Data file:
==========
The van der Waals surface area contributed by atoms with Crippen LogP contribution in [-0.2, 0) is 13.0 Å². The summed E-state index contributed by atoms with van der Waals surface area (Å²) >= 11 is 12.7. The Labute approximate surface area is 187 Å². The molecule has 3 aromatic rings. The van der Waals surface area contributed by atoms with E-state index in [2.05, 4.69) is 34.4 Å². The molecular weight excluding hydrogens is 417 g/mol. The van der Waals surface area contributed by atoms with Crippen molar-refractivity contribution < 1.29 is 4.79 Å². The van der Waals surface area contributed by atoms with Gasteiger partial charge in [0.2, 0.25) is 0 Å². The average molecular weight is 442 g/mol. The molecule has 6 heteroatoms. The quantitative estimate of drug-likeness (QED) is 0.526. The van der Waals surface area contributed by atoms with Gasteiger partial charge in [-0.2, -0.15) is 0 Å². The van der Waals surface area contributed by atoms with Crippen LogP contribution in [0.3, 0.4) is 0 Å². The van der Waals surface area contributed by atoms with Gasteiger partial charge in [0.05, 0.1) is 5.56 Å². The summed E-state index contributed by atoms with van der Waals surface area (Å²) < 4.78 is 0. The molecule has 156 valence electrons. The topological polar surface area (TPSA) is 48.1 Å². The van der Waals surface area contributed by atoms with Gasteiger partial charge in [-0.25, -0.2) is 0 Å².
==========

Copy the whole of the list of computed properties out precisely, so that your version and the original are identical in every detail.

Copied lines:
The van der Waals surface area contributed by atoms with Crippen LogP contribution in [-0.2, 0) is 13.0 Å². The summed E-state index contributed by atoms with van der Waals surface area (Å²) >= 11 is 12.7. The Labute approximate surface area is 187 Å². The molecule has 3 aromatic rings. The van der Waals surface area contributed by atoms with E-state index in [2.05, 4.69) is 34.4 Å². The molecular weight excluding hydrogens is 417 g/mol. The van der Waals surface area contributed by atoms with Crippen molar-refractivity contribution < 1.29 is 4.79 Å². The van der Waals surface area contributed by atoms with Gasteiger partial charge in [0.2, 0.25) is 0 Å². The average molecular weight is 442 g/mol. The molecule has 6 heteroatoms. The quantitative estimate of drug-likeness (QED) is 0.526. The van der Waals surface area contributed by atoms with Gasteiger partial charge in [-0.2, -0.15) is 0 Å². The van der Waals surface area contributed by atoms with Crippen LogP contribution in [0.3, 0.4) is 0 Å². The van der Waals surface area contributed by atoms with Gasteiger partial charge in [0.05, 0.1) is 5.56 Å². The summed E-state index contributed by atoms with van der Waals surface area (Å²) < 4.78 is 0. The molecule has 156 valence electrons. The topological polar surface area (TPSA) is 48.1 Å². The van der Waals surface area contributed by atoms with Gasteiger partial charge in [-0.25, -0.2) is 0 Å².